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Discussion Starter · #1 ·
Recreational fishing license fees to get a slight reduction. Governor, Dems, and Reps working together to help out citizens of Maryland anywhere they can. Fee reductions like this are rare, but things like this add up and every dollar helps in a tough economy...especially when fishing.

The recreational community has been working on a surplus for years, and we will continue to be with this reduction it seems. Heck, we may even get more license sales from VA and other states with reciprocity due to our reasonable license fees. Or the theory of elasticity which states that when prices go down, sales go up. Who knows!

We don't get fee and tax reductions to often, well never come to think of it, so let's take this opportunity. Services should in theory stay status quo due to surplus with fisheries from rec anglers.

Call or email your legislator and ask for his support House Bill 459 - Fee, Surcharge, and Tax Reduction Act of 2016
 

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The thinking behind the price reduction is they will take in more revenue by selling more fishing licenses at a lower price. Expect more fishermen on the waters. There is also an expected $2 million cut in the DNR budget. I don't know where the cuts will be made?
 

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It is my understanding that their has been a surplus on the recreational side of things. If that is the case, the money should go back to those who have been paying it.
 

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This is in line with the Hogan administrations overall fee reduction initiative. Politically motivated? No doubt, but I for one was never comfortable with the increases over the last ten years since the state does so little either on the fresh or saltwater side to improve or even maintain our fisheries. As far as it increasing fishing license sales maybe a small bump this year but the overall trend is down nationally and will probably continue as our younger generations are less interested in fishing and hunting.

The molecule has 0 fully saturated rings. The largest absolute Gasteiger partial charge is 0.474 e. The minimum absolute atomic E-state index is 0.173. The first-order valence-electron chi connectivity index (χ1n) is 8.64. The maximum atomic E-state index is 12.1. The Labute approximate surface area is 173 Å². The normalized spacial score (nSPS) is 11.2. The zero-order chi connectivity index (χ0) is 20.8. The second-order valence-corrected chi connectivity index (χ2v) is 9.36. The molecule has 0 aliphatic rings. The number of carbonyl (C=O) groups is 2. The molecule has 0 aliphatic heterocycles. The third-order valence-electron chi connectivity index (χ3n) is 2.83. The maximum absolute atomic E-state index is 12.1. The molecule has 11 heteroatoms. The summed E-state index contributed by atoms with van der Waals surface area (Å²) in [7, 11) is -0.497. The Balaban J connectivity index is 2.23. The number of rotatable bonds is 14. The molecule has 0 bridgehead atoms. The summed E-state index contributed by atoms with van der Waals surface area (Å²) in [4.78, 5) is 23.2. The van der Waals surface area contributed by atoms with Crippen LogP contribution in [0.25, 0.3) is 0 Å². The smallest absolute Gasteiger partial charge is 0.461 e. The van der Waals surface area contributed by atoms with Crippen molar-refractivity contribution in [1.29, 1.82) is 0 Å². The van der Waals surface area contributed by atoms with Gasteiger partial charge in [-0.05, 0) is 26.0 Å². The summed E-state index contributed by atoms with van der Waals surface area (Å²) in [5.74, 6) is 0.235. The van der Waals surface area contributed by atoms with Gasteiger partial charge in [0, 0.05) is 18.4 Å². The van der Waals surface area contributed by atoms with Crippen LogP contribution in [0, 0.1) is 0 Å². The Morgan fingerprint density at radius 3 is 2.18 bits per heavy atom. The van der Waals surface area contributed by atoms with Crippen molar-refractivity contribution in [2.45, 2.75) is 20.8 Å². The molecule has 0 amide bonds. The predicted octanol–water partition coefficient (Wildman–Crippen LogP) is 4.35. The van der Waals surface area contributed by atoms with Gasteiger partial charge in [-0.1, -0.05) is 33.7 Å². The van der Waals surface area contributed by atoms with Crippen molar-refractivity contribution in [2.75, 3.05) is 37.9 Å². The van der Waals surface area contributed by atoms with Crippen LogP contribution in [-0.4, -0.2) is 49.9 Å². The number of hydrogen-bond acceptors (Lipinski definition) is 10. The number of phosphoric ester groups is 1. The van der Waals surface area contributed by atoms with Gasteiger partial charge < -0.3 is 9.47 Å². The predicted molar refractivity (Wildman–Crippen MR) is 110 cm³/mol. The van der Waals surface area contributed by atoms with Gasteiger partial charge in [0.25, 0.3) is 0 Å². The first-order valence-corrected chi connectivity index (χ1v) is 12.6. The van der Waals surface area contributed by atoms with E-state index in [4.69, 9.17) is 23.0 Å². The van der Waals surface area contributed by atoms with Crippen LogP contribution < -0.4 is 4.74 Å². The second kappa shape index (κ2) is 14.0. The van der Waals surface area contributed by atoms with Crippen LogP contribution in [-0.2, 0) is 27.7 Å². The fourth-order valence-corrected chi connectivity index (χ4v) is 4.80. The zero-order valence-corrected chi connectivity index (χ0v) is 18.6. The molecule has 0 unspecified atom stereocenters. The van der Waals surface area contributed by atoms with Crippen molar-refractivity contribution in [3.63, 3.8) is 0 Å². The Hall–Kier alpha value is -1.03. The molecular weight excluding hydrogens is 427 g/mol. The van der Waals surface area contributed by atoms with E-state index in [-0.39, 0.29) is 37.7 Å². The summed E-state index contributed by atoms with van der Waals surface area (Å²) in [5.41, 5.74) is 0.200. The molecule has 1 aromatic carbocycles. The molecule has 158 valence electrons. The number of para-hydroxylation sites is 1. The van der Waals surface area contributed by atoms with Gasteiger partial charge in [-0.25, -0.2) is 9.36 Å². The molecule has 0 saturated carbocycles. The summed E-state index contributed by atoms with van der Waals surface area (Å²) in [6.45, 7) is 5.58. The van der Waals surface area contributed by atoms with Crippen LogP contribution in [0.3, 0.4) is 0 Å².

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This is in line with the Hogan administrations overall fee reduction initiative. Politically motivated? No doubt, but I for one was never comfortable with the increases over the last ten years since the state does so little either on the fresh or saltwater side to improve or even maintain our fisheries. As far as it increasing fishing license sales maybe a small bump this year but the overall trend is down nationally and will probably continue as our younger generations are less interested in fishing and hunting.
Tough to fish and hunt when they never put down their cell phone.
 

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Discussion Starter · #10 ·
I don't think fee and tax reductions are "half baked ideas". I think they are critical when trying to jump start an economy! Proven to work and when you can have reductions that don't impact services due to a surplus...brilliant!
 

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Tax reductions are great when they're paid for. How often have tax cuts jump started an economy? They sure didn't under Bush or Democratic administrations and the old 'trickle down' theory is full of ****! I'm 64 and still waiting for the trickling down to arrive; it's great to reduce taxes and fees but most of it, is all political pandering. The only trickling down I see is my urine stream!
 

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Discussion Starter · #12 ·
Mazatec...fee and tax reductions are actually the opposite of "trickle down economics". The money doesn't go to the "top" and "trickle down", it stays in your pocket!!!